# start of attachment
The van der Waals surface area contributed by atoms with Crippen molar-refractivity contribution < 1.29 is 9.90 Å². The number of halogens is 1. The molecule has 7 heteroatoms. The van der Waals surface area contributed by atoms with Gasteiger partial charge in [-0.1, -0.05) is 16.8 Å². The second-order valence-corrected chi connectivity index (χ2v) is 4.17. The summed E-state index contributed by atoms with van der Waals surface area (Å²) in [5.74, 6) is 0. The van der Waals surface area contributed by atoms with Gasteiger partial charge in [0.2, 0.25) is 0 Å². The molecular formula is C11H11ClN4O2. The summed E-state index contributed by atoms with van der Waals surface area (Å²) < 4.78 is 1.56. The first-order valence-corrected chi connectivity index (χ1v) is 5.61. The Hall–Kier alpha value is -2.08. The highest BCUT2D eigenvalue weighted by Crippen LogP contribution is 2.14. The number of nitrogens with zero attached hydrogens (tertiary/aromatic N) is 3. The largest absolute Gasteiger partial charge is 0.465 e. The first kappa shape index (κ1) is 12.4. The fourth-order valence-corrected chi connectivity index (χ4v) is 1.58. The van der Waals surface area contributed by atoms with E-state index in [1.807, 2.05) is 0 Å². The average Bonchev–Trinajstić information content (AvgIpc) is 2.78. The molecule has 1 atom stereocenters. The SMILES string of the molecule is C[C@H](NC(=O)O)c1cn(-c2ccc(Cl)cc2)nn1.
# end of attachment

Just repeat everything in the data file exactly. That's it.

The van der Waals surface area contributed by atoms with Crippen molar-refractivity contribution < 1.29 is 9.90 Å². The number of halogens is 1. The molecule has 7 heteroatoms. The van der Waals surface area contributed by atoms with Gasteiger partial charge in [-0.1, -0.05) is 16.8 Å². The second-order valence-corrected chi connectivity index (χ2v) is 4.17. The summed E-state index contributed by atoms with van der Waals surface area (Å²) in [5.74, 6) is 0. The van der Waals surface area contributed by atoms with Gasteiger partial charge in [0.2, 0.25) is 0 Å². The molecular formula is C11H11ClN4O2. The summed E-state index contributed by atoms with van der Waals surface area (Å²) < 4.78 is 1.56. The first-order valence-corrected chi connectivity index (χ1v) is 5.61. The Hall–Kier alpha value is -2.08. The highest BCUT2D eigenvalue weighted by Crippen LogP contribution is 2.14. The number of nitrogens with zero attached hydrogens (tertiary/aromatic N) is 3. The largest absolute Gasteiger partial charge is 0.465 e. The first kappa shape index (κ1) is 12.4. The fourth-order valence-corrected chi connectivity index (χ4v) is 1.58. The van der Waals surface area contributed by atoms with E-state index in [1.807, 2.05) is 0 Å². The average Bonchev–Trinajstić information content (AvgIpc) is 2.78. The molecule has 1 atom stereocenters. The SMILES string of the molecule is C[C@H](NC(=O)O)c1cn(-c2ccc(Cl)cc2)nn1.